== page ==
Differences and Similarities of Liberalism

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Differences and Similarities of Liberalism

The purpose of this paper is to treat the similarly and differences of liberalism. I will use John Locke and Adam Smith to represent classical liberals. John Stuart Mill and John Maynard Keynes will be used to show contemporary liberals.

John Locke

In John Locke's Second Treatise of Government he develops a theory of government as a product of a social contract, which when broken justifies the creation of a new government for the protection of life, liberty and property. He begins his argument by developing a theory of the state of nature which is

...what state all men are naturally in, and that is, a state of perfect freedom to order their actions and dispose of their possessions and persons as they think fit, within the bounds of the law of nature, without asking leave or depending upon the will of any other man.1

The state of nature includes the "...law of nature to govern it, which obliges everyone; and reason, which is that law, teaches all mankind who will but consult it..."2 The state of nature also includes inequality

...since gold and silver, being little useful to the life of a man in proportion to food, raiment, and carriage, has its value only from the consent of men, whereof labour yet makes, in great part, the measure, it is plain that men have agreed to a disproportional and unequal possession of the earth.3

In Locke's state on nature there are also three distinct problems. First there is no established settled known law. As each man consults his own law of nature he receives a slightly different interpretation.

Secondly there no known and indifferent judge. Which creates the problem of trying to decide which is the correct law of nature which will be followed in an impartial manor.
Thirdly there is insufficient force of execution. This is the problem of how to carry out the decision of the law of nature on another when he has a different interpretation or doesn't consult the law of nature.

Locke states that the three problems in the state of nature would be best solved by coming together to form a new government to protect there property.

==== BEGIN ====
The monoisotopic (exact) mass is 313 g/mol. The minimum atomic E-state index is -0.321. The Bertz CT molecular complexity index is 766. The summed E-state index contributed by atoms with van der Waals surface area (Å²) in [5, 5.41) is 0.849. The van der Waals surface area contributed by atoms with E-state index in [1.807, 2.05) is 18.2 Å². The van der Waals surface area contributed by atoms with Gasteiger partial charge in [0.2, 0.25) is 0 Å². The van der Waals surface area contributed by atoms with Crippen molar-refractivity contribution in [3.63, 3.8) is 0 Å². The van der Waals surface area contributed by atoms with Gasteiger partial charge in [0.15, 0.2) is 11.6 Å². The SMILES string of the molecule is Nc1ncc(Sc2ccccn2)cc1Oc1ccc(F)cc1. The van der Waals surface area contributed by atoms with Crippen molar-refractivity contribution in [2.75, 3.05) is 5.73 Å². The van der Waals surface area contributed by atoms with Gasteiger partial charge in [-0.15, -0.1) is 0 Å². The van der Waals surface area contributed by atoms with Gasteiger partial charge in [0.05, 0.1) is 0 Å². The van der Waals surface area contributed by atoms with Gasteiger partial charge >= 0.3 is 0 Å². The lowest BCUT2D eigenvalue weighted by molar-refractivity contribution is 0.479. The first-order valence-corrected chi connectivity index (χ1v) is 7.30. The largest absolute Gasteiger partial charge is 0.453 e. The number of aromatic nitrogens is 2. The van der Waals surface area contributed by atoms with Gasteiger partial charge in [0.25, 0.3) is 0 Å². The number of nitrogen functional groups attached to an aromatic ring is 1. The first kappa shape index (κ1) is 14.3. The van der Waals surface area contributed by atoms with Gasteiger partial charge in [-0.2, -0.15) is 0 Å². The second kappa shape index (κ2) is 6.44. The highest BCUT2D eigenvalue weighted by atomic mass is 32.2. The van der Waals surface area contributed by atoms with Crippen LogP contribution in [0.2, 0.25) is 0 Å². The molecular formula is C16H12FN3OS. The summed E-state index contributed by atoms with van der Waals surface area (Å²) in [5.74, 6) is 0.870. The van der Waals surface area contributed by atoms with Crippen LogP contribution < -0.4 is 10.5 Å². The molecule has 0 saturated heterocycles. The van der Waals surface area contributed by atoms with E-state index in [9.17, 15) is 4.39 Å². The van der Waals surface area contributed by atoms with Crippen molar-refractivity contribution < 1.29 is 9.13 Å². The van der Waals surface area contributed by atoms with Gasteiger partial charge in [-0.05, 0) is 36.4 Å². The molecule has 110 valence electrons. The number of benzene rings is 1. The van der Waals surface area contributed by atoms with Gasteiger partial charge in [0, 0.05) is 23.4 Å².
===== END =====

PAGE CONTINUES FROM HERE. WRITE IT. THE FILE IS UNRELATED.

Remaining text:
The great and chief end therefore, of men's coming into commonwealths,
and putting themselves under government, is the preservation of their
property...4

And goes further into what this new government should be empowered to do

firstly...established, settled known law, received and allowed by common consent to be the standard of right and wrong, and the common measure to decide all controversies between them... secondly...there wants a known and indifferent judge, with authority to determine all differences according to the established law...thirdly...There often wants power to back and support the sentence when right, and to give it due execution. They who by any injustice offend, will seldom fail, where they are able, by force to make good their injustice...5

In Locke's government men only give up the right to the above mentioned things, to create the law for themselves, to judge the law for themselves, and to execute the law for themselves. These are the only rights that the government has the right to interfere in as it is the only reason that people entered into a commonwealth. Locke also explains the new social contract that the new government should operate under. The first point of the contract is that the people agree to form a body politic, in which the majority rule. Second the body politic selects a government of the day. (elects people on a regular basis to the government to legislate the law)

Locke laid out who should be allowed the right to vote, who shouldn't be allowed to vote and gives his reason why.

...all men as members for the purposes of being ruled and only men of estate as...
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